June 9, 2022

How Much Do Hotels Spend on Electricity?

Hotels use a significant amount of electricity and gas to ensure their guests are warm and comfortable. These facilities require energy every hour for constant heating, lighting, and providing hot water to guest rooms, which can push the cost of electricity pretty high. However, it is not just the rooms and hot water that take the energy.

Brice Degeyter
Brice Degeyter
Bizsu founder
Singapore's Marina Bay Sands at night

Most hotels have on-site spas, pools, restaurants, and more that require energy to run optimally. With this in mind, one of the big questions for managers, entrepreneurs, investors, and sustainability planners is how much electricity does a hotel use? 

Sustainability and Electricity Use in Hotels

The concept of sustainability has become so important today because it is considered the ultimate solution to addressing challenges facing the planet, especially global warming. For hotel management, understanding the electricity used for lighting, heating water, and air conditioning, among others, can offer a good opportunity to contribute to global sustainability efforts. Do not be left behind as others join this noble course for global sustainability. 

Another benefit of focusing on sustainability is that you can cut down the expenditure on electricity. As we are going to see later, shifting to energy-saving lamps can cut down lighting-related expenditure by 75%. Why pay more for electricity when there is a more energy-efficient alternative?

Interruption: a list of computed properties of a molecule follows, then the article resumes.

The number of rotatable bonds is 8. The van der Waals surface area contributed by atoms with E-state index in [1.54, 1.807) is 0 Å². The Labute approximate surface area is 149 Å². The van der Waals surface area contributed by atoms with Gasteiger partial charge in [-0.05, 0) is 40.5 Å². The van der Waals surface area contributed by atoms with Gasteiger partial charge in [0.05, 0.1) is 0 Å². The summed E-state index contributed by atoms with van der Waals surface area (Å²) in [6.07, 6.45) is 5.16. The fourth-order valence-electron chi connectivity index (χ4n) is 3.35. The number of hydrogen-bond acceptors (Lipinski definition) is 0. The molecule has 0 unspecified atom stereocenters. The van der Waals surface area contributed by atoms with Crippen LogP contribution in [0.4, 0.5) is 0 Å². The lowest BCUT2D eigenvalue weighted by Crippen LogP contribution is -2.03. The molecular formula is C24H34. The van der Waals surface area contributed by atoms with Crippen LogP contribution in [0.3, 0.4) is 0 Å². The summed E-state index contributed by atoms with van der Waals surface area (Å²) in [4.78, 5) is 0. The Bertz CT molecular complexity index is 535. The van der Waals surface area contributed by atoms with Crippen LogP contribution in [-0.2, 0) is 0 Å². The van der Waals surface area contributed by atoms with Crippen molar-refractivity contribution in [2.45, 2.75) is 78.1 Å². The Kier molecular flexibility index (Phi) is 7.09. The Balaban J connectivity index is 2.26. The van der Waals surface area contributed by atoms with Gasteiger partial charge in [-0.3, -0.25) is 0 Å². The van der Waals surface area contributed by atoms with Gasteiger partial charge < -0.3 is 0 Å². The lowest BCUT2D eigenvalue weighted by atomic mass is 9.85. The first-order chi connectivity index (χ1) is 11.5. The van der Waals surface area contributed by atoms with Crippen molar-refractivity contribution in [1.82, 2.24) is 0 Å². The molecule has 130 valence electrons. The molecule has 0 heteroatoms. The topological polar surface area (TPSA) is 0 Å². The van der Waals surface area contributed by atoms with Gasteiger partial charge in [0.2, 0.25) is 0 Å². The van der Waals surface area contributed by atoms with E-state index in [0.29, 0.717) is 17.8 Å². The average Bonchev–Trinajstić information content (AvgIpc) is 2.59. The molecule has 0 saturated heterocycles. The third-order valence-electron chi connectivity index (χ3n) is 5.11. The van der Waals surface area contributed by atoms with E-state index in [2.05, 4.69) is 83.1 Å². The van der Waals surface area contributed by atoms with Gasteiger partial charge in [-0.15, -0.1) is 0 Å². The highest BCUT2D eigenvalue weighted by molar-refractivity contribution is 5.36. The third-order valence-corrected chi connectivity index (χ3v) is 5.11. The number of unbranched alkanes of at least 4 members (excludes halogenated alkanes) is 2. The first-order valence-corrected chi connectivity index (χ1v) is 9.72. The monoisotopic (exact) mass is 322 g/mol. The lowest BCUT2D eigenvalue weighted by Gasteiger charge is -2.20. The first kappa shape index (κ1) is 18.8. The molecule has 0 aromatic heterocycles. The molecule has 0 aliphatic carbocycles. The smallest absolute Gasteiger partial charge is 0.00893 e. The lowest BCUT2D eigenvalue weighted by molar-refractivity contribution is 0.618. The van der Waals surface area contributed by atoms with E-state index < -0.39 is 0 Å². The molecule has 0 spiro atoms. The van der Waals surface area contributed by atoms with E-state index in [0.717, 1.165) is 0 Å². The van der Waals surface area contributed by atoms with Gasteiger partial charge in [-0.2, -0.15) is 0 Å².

Cutting down on electricity spending can be an important component of your ESG sustainability reporting model. The efforts will not go unrewarded because more customers now prefer products and services from brands that are committed to the environment. To make cutting down electricity spending part of your strategy, first, it is crucial to determine how much your hotel uses.

How Much Electricity Do Hotels Use? 

On average, hotels spend 6% of the operating costs on electricity bills. So, let’s break this down by looking at some of the main facilities in hotels and the electricity they spend. 

Average Electricity Use per Room in a Hotel

To demonstrate the numbers, we will consider a standard hotel room of 91 square meters (Travelodge). Assuming that each square meter of a hotel room consumes about 0.55 kWh every day (on the lower end), it implies that the average spending will be 50 kWh per day. 

Now, let's take the calculation to the next level. For a hotel with 50-150 rooms, we can accurately say that the average daily spending on electricity would be between 2,500 kWh and 7,500 kWh. So, how much does this equate? 

Let’s take the price of electricity to be 16.84p per kWh (the rate in the UK). This implies that the cost of electricity would be between £421 (US$540) – £1263 (US$1621.6) every day. 

Average Electricity Spending on a Gym?

For hotels that have on-site gyms, the spending on electricity is likely to be a little higher than those without. In a standard gym, you get things like air conditioning, lighting, electric bikes, television, and treadmills. Here, we must say that it might be challenging to pinpoint the exact electricity spending because it all depends on the number of hours the gym is used, users per session, and the machines. However, we will estimate the spending per machine so that it is easy to add up the total depending on the users.